India and the United Kingdom (UK) have closed the majority of chapters —16 of 25 policy areas — so far, said UK’s Minister of State for Trade Policy Greg Hands as he sought a deal that is “fair, reciprocal”.
The next round of trade agreement talks between India and the UK is expected shortly, the minister told Parliament.
Both nations missed the October 24, or Diwali, deadline to finalise the agreement as several issues remained unresolved. Besides political uncertainty in the UK, the fear of recession and controversial comments by a minister regarding Indian immigrants overstaying in the UK had raised doubts whether the FTA could be inked.
With Indian-origin Rishi Sunak taking over as UK’s Prime Minister, the talks are expected to gather pace. While a revised deadline for completing the deal is yet to be announced, Business Standard last week reported that the talks are unlikely to be finalised before mid-2023.
“An FTA with India supports the government’s growth strategy, by taking advantage of the UK’s status as an independent trading nation championing free trade that benefits the whole of the UK,” Hands said in Parliament on Wednesday.
“We remain clear that we are working towards the best deal for both sides and will not sign until we have a deal that is fair, reciprocal, and ultimately, in the best interests of the British people and the UK economy.”
The two nations are negotiating issues related to business visas and movement of skilled professionals from India to the UK, as part of the FTA discussions. There is no discussion on the immigration visas, he said while replying to a query on home secretary Suella Braverman’s controversial comments on Indian immigrants overstaying in the UK.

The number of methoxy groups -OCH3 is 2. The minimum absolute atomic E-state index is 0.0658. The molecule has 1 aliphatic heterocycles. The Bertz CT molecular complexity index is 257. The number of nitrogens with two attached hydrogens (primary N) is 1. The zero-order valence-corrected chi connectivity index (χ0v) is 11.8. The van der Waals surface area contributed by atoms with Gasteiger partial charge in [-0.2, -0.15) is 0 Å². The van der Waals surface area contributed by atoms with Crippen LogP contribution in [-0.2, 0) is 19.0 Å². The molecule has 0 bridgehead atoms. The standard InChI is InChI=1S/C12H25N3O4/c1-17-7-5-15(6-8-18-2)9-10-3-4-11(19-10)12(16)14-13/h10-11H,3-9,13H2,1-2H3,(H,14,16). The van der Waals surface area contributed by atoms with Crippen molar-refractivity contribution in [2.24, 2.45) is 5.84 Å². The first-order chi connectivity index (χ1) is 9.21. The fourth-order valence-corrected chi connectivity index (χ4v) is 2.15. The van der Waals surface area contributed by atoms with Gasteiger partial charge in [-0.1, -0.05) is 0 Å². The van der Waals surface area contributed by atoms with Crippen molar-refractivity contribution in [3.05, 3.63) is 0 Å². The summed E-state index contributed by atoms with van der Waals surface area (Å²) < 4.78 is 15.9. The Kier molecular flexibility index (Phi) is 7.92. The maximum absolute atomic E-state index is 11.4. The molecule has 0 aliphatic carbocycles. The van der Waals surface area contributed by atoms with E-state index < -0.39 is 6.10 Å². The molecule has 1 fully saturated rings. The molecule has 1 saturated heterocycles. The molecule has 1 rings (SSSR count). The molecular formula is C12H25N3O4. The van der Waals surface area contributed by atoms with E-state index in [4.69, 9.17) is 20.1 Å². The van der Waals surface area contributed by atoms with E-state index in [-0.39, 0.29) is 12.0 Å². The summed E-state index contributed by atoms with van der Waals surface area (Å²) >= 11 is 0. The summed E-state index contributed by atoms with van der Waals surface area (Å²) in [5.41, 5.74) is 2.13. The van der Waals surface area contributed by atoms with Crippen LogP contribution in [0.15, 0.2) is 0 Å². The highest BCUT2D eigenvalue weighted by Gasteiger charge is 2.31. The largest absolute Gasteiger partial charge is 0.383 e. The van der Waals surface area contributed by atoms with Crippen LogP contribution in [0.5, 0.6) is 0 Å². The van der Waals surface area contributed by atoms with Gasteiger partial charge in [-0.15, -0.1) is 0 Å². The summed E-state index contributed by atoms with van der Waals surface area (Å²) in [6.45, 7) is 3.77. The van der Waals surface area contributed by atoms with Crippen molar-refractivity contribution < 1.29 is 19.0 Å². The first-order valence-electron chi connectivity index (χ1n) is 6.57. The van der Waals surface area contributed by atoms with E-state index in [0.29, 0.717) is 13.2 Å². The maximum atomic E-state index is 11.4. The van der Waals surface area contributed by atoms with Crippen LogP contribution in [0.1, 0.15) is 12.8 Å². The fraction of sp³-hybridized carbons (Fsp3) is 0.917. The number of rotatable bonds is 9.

Hands said that tariff reduction on alcoholic drinks, such as whisky, was being negotiated. Scotch whisky exports from the UK to India are already subject to 150 per cent tariffs and had been one of the contentious issues in the deal.
The trade pact is expected to provide greater market access in goods and services by easing tariff and non-tariff barriers on both sides. “We expect the deal to do a lot on tariffs. Many of our exporters face considerable tariffs on services—professional, financial and legal. I cannot promise that we will get everything in the deal. On intellectual property, it will be easier for companies to work through innovation and so on. There are a huge number of areas of potential gain for India, including investment and life sciences,” he said.
The UK is building a post-Brexit trade relationship with the world, and India is one of the largest markets it is negotiating a trade deal with. In May 2021, both countries set an ambitious target of more-than-doubling bilateral trade by 2030.
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